Needing to do some grocery shopping last week, I made my way to the local store. I went about my typical routine, walked in and grabbed the closest shopping cart. As I entered the store, I experienced what most of us have experienced at some point – that stubborn cart with the broken wheel. No matter how hard you try, it seems to have a mind all its own. After a few frustrating minutes, I suddenly became aware of my self-talk. There I was in the middle of a grocery store, allowing an inanimate object to hijack my emotional state. It was in that brief, illuminating moment that it hit me: this shopping cart is on to something.
How many times do we get steered away, from our goals and aspirations, by forces or objects that shouldn’t even be allowed the opportunity to get in our way? It could be a friend or a family member, inserting themselves in the middle of our aspirations. In organizations, these unhelpful “forces” are all around us while we work to achieve organizational goals. It may be part of the culture of the organization that is steering us in a direction not quite aligned with where we envision ourselves to be.
That grocery store shopping cart had just taught me a lesson and re-charged me to think about all the lessons and principles I’ve been so grateful to receive from The Pacific Institute. After that trip to the store, I sat down and revisited the affirmations I’d written for myself. In doing so, I realized I had indeed “steered off course” from what I had truly seen myself achieving. This was the prod I needed to become laser focused and re-craft my affirmations to get my vision back on course. You see, the shopping cart was right all along. I could have steered it where ever I wanted it to go, imposing my will on the wheel. Instead, it stayed its course, not allowing any outside force to change its path.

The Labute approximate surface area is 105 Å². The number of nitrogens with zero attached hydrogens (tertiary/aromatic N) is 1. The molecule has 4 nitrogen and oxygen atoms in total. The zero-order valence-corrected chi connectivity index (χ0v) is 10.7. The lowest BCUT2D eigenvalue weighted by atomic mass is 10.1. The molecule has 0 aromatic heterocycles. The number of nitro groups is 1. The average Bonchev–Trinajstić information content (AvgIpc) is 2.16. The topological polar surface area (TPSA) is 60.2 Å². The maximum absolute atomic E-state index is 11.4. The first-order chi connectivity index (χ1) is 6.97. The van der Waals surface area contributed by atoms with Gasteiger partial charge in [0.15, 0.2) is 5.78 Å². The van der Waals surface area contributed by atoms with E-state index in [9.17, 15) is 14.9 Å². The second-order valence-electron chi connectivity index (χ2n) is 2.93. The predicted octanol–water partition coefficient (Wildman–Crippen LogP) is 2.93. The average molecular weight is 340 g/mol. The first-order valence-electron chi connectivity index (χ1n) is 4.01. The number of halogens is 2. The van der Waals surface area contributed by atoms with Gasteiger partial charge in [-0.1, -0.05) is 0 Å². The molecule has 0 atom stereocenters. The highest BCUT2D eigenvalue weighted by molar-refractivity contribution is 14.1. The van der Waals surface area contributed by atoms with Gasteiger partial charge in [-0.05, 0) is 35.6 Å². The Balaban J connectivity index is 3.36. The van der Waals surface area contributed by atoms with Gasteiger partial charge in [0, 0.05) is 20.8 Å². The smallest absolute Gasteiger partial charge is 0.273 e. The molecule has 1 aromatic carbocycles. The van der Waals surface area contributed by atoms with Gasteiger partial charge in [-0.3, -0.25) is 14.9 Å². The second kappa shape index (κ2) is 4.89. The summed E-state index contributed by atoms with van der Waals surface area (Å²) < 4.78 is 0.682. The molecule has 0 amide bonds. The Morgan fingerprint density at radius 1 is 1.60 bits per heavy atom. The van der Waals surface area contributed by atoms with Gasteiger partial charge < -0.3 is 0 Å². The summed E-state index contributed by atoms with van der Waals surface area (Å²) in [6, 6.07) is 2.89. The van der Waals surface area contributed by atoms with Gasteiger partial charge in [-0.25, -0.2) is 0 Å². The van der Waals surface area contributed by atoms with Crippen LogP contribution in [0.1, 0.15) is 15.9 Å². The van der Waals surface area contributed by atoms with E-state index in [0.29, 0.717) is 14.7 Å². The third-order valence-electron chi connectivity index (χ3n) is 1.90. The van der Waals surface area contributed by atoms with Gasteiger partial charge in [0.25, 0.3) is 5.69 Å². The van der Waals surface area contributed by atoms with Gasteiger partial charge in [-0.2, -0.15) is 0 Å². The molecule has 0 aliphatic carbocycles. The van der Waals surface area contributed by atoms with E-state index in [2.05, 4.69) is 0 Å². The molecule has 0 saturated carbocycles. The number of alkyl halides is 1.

The lesson from this experience? Be the shopping cart with the broken wheel. Stick to your vision and strive to reach the potential you know is inside of you. Refuse to allow outside forces to “steer” you away from what you know you are capable of achieving.
And the next time you are in the grocery store, thank that stubborn cart for being a great reminder of all that we can be when we focus on fulfilling the promise of our potential.